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While not many people stop to think about it, our shoes can be pretty gross. Sure, we wash our hands when we get home but are you waking off your shoes or wiping them off?

Research from the University of Arizona has found through a past experiment that wearing a pair of shoes for days on end can prove to spread a lot of bacteria. According to their website, it was found that when microbiologist Dr. Charles Gerba wore a new pair of shoes for 2 short weeks within a fortnight at least 440,000 units of bacteria had ended up attached to the soles of those specific shoes. I know, definitely gag-worthy, isn’t it?

That actually isn’t the only research that’s been done regarding our shoes and wearing them in our homes. According to DailyMail back in 2017, a study was done by the University of Houston that noted wearing your shoes even after you’ve returned home could be putting you at risk of diarrhea. Yes, you read that right, diarrhea.

The University of Houston wrote as follows on their website regarding the results of that specific study:

Garey spent two years studying the pervasiveness of the “hardy” bacterium Clostridium difficile. While C. diff is the most common health care-associated infection in the U.S., the research team collected samples from public parks, grocery stores, restaurants and inside Houston homes to compare. It turns out, your shoes are bringing home a lot more germs than you bargained for.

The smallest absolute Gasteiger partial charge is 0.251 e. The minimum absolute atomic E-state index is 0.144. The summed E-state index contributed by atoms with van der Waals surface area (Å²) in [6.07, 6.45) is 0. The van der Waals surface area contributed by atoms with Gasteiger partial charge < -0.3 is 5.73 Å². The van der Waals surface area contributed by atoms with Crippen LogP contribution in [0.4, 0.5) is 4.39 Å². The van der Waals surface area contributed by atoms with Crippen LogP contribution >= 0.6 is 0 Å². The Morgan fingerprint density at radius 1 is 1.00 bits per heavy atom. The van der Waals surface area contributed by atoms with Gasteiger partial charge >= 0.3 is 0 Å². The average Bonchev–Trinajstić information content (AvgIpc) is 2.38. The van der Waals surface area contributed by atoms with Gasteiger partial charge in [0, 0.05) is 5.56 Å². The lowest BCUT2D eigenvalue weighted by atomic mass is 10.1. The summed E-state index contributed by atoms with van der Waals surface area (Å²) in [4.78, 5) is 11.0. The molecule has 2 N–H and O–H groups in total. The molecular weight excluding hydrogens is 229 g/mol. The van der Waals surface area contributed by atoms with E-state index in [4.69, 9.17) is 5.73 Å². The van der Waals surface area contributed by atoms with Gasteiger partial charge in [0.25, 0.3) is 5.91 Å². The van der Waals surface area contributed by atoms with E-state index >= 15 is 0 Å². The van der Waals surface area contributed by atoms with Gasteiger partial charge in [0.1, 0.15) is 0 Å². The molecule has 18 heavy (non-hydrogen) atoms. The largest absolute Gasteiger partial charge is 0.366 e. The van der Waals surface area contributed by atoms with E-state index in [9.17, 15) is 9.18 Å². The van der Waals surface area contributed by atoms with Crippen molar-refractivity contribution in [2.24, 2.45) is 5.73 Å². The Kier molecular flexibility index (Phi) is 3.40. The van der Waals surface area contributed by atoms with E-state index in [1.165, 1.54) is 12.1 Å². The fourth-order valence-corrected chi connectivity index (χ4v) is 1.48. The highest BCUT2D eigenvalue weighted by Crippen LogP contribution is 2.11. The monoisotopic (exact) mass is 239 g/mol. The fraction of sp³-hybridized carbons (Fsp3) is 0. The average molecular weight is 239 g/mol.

More than 26 percent of shoe soles from home environments tested positive for C. diff, almost three times higher than the amount found in kitchens and bathrooms. “Your front door mat is the worst offender,” added Garey. “You might be cleaning germs off but also adding new ones.”

Almost half a million Americans were infected with C. diff in 2011, which led to 29,300 deaths according to the Centers for Disease Control and Prevention. Symptoms include fever, abdominal pain and explosive diarrhea. Those most susceptible are the elderly and patients who take antibiotics. But for most, there is no reason to panic. If you’re not a high risk patient on antibiotics “You have very little to worry about,” said Garey.

In many countries around the world, taking off your shoes at the front door is commonplace and polite. That’s not the case in the United States, but maybe it should be.

“Honestly, I don’t mind the added benefit of not tracking germs into the house. Why not take off your shoes just to be safe?”

While there is no rule that’s going to stop you from wearing your shoes inside perhaps you should consider it. Your shoes are covered in bacteria and sure, so are most things but if taking your shoes off at the door makes you a little less covered, isn’t that a good thing? While it might not make a huge difference, it makes enough of a difference in my own mind for me to be more than down for it.

Perhaps it should also be mentioned that your shoes can also track in a lot of dirt and other things from outside. They just aren’t ideal for the inside of our homes. However, if you want to wear your shoes inside your home I doubt anyone will try to stop you.